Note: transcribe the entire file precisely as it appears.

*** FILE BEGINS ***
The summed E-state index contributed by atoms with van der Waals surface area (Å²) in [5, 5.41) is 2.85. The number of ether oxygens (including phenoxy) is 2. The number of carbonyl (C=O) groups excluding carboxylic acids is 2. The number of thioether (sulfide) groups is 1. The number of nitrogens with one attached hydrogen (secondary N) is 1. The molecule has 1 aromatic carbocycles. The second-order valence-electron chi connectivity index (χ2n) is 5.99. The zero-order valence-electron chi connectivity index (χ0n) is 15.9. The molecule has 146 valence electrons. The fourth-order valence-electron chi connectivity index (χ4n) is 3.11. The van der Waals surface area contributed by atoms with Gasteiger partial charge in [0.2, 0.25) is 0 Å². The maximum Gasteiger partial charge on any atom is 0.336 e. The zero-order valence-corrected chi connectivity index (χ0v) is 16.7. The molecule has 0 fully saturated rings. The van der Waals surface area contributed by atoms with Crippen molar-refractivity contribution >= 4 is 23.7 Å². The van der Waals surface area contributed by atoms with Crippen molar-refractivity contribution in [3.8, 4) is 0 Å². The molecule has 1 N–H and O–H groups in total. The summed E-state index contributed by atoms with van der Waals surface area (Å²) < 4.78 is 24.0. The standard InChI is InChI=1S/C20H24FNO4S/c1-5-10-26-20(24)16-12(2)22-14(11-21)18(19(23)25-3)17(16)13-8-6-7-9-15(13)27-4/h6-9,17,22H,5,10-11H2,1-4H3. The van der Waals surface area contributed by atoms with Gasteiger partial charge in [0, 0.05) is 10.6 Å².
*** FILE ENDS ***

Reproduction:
The summed E-state index contributed by atoms with van der Waals surface area (Å²) in [5, 5.41) is 2.85. The number of ether oxygens (including phenoxy) is 2. The number of carbonyl (C=O) groups excluding carboxylic acids is 2. The number of thioether (sulfide) groups is 1. The number of nitrogens with one attached hydrogen (secondary N) is 1. The molecule has 1 aromatic carbocycles. The second-order valence-electron chi connectivity index (χ2n) is 5.99. The zero-order valence-electron chi connectivity index (χ0n) is 15.9. The molecule has 146 valence electrons. The fourth-order valence-electron chi connectivity index (χ4n) is 3.11. The van der Waals surface area contributed by atoms with Gasteiger partial charge in [0.2, 0.25) is 0 Å². The maximum Gasteiger partial charge on any atom is 0.336 e. The zero-order valence-corrected chi connectivity index (χ0v) is 16.7. The molecule has 0 fully saturated rings. The van der Waals surface area contributed by atoms with Crippen molar-refractivity contribution >= 4 is 23.7 Å². The van der Waals surface area contributed by atoms with Crippen molar-refractivity contribution in [3.8, 4) is 0 Å². The molecule has 1 N–H and O–H groups in total. The summed E-state index contributed by atoms with van der Waals surface area (Å²) < 4.78 is 24.0. The standard InChI is InChI=1S/C20H24FNO4S/c1-5-10-26-20(24)16-12(2)22-14(11-21)18(19(23)25-3)17(16)13-8-6-7-9-15(13)27-4/h6-9,17,22H,5,10-11H2,1-4H3. The van der Waals surface area contributed by atoms with Gasteiger partial charge in [0, 0.05) is 10.6 Å².